Outcomes in Patients With Over One-Year Follow-up After Peroral Endoscopic Myotomy (POEM)

Marc A Ward, MD1, Matt E Gitelis, BA2, Lava Y Patel2, Yalini Vigneswaran1, Joann Carbray2, Michael B Ujiki, MD2. 1University of Chicago Hospitals Department of Surgery, 2NorthShore University HealthSystem Department of Surgery

Introduction: Peroral endoscopic myotomy is a promising therapy in the treatment of achalasia.  The study was designed to report outcomes, including quality of life, in patients with at least one-year follow-up. 

Methods: Patients from an institutional review board-approved protocol underwent POEM and were followed prospectively.  Health-related quality of life (HRQOL) was measured preoperatively and 1 year postoperatively using Short Form 36 Health Survey Version 2 (SF-36v2).  Comparisons were made with patients from a prospective database who underwent laparoscopic Heller myotomy over the same period.  Paired t tests were used to determine statistical significance.  

Results: We analyzed 41 consecutive POEM patients with at least one-year follow-up.  Mean age was 63 +/- 17.9 years and 61% were male.  Chicago Classification included 12 Type I, 16 Type II, and 9 Type III.  Twenty-eight previous esophageal interventions were performed in these patients including 13 botox injections, 16 pneumatic dilations, and 7 LHM.  Significant improvements in quality of life between baseline and 1 year were found in role limitations due to physical health (81.8 +/- 25.8 vs 65.9 +/- 31.6, p=0.002) and social functioning (83 +/- 19.1 vs 64.6 +/- 31.3, p=0.002).  In addition, the reflux severity index (RSI) was significantly decreased at one-year (8.0+/-7.8 vs 23.5+/-11.1, p<0.002) with most improvement found in decreased symptoms related to GERD and dysphagia.  When compared to 24 patients who underwent LHM, there was no difference in average Eckardt scores (0.9+/-1.6 vs 1.0+/-1.3, p >0.05) or incidence of PPI use (65% vs 61%, p=0.75).  However, when looking at just type III patients, POEM patients had a higher remission rate (100% vs 62.5%) and significantly lower post-operative Eckardt scores at 1 year (1.1 vs 3.1, p < 0.05).  The average myotomy length of type III achalasia patients undergoing POEM was 18.6 cm (+/-6.9) compared to 10.3 cm (+/- 1.0) in LHM patients (p < 0.01), which may have contributed to this difference.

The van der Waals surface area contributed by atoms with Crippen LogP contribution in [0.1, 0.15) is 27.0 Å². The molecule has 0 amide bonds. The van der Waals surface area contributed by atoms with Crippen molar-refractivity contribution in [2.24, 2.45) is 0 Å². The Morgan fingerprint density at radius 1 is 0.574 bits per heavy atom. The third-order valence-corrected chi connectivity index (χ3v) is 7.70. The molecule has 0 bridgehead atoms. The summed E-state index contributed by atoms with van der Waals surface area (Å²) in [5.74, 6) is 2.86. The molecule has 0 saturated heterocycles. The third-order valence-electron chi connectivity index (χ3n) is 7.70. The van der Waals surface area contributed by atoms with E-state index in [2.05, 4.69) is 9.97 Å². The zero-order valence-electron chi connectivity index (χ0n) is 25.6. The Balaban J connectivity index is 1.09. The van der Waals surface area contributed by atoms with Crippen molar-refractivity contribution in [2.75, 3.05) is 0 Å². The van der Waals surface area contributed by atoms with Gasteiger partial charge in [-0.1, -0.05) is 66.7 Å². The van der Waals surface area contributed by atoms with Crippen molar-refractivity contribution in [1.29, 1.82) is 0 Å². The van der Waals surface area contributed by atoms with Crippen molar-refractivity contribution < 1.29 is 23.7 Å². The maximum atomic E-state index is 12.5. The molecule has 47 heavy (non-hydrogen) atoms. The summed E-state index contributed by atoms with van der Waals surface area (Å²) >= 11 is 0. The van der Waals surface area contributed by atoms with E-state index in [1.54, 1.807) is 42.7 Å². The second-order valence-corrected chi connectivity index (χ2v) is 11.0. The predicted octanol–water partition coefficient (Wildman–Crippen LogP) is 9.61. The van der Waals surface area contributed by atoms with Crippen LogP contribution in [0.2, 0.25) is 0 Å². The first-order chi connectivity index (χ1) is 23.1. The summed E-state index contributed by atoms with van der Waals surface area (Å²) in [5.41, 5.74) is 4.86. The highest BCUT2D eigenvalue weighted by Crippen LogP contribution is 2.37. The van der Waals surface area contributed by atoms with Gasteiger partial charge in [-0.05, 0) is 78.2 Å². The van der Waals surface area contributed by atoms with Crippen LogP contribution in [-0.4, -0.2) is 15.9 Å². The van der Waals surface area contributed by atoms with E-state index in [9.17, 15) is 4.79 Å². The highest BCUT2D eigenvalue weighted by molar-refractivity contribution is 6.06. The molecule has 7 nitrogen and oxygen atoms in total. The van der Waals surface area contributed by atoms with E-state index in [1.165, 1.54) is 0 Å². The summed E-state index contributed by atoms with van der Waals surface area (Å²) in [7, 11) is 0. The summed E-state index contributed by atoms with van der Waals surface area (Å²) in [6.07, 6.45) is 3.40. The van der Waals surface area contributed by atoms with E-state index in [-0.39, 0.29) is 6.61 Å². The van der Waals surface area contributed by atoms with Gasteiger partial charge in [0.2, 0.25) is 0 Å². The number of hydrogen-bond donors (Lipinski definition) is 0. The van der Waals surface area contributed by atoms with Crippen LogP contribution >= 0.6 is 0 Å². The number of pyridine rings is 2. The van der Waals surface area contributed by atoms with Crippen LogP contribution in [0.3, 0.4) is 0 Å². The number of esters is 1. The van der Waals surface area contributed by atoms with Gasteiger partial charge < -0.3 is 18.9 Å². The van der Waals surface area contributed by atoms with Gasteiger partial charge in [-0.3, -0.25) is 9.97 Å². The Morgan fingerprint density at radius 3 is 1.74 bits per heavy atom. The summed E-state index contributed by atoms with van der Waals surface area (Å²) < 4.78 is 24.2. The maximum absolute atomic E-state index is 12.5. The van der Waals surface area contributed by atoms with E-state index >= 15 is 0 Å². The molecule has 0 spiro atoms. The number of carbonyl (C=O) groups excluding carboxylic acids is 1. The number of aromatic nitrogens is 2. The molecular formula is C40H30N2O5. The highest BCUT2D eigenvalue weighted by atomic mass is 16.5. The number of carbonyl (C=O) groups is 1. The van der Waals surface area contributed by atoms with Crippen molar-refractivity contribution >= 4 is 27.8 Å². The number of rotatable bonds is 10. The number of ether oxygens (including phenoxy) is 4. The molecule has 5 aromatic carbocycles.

Conclusion: POEM provides a significant quality of life benefit at one year while having similar relief of dysphagia and post-operative PPI use compared to LHM.  Type III achalasia patients may have better outcomes with POEM compared to LHM.

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